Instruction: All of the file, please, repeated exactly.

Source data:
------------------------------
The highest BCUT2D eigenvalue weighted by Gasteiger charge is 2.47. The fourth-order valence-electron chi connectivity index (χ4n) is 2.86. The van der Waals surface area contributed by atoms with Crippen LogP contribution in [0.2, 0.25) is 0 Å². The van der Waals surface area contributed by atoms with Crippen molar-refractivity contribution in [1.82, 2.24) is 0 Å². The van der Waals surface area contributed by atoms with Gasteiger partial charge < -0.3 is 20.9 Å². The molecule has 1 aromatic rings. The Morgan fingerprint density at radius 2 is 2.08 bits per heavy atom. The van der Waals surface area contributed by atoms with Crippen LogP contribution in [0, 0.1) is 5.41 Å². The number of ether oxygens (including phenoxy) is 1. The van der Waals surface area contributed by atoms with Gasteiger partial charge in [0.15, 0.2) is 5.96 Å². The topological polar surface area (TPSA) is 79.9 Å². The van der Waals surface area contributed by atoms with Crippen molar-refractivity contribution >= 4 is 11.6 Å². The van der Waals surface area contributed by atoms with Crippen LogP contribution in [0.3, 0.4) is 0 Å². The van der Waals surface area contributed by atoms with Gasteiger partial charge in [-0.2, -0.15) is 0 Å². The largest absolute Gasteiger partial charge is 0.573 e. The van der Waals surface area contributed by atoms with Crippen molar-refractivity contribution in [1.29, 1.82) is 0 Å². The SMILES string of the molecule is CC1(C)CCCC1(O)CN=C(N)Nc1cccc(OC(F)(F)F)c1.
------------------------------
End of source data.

The highest BCUT2D eigenvalue weighted by Gasteiger charge is 2.47. The fourth-order valence-electron chi connectivity index (χ4n) is 2.86. The van der Waals surface area contributed by atoms with Crippen LogP contribution in [0.2, 0.25) is 0 Å². The van der Waals surface area contributed by atoms with Crippen molar-refractivity contribution in [1.82, 2.24) is 0 Å². The van der Waals surface area contributed by atoms with Gasteiger partial charge < -0.3 is 20.9 Å². The molecule has 1 aromatic rings. The Morgan fingerprint density at radius 2 is 2.08 bits per heavy atom. The van der Waals surface area contributed by atoms with Crippen LogP contribution in [0, 0.1) is 5.41 Å². The number of ether oxygens (including phenoxy) is 1. The van der Waals surface area contributed by atoms with Gasteiger partial charge in [0.15, 0.2) is 5.96 Å². The topological polar surface area (TPSA) is 79.9 Å². The van der Waals surface area contributed by atoms with Crippen molar-refractivity contribution >= 4 is 11.6 Å². The van der Waals surface area contributed by atoms with Crippen LogP contribution in [0.3, 0.4) is 0 Å². The van der Waals surface area contributed by atoms with Gasteiger partial charge in [-0.2, -0.15) is 0 Å². The largest absolute Gasteiger partial charge is 0.573 e. The van der Waals surface area contributed by atoms with Crippen molar-refractivity contribution in [1.29, 1.82) is 0 Å². The SMILES string of the molecule is CC1(C)CCCC1(O)CN=C(N)Nc1cccc(OC(F)(F)F)c1.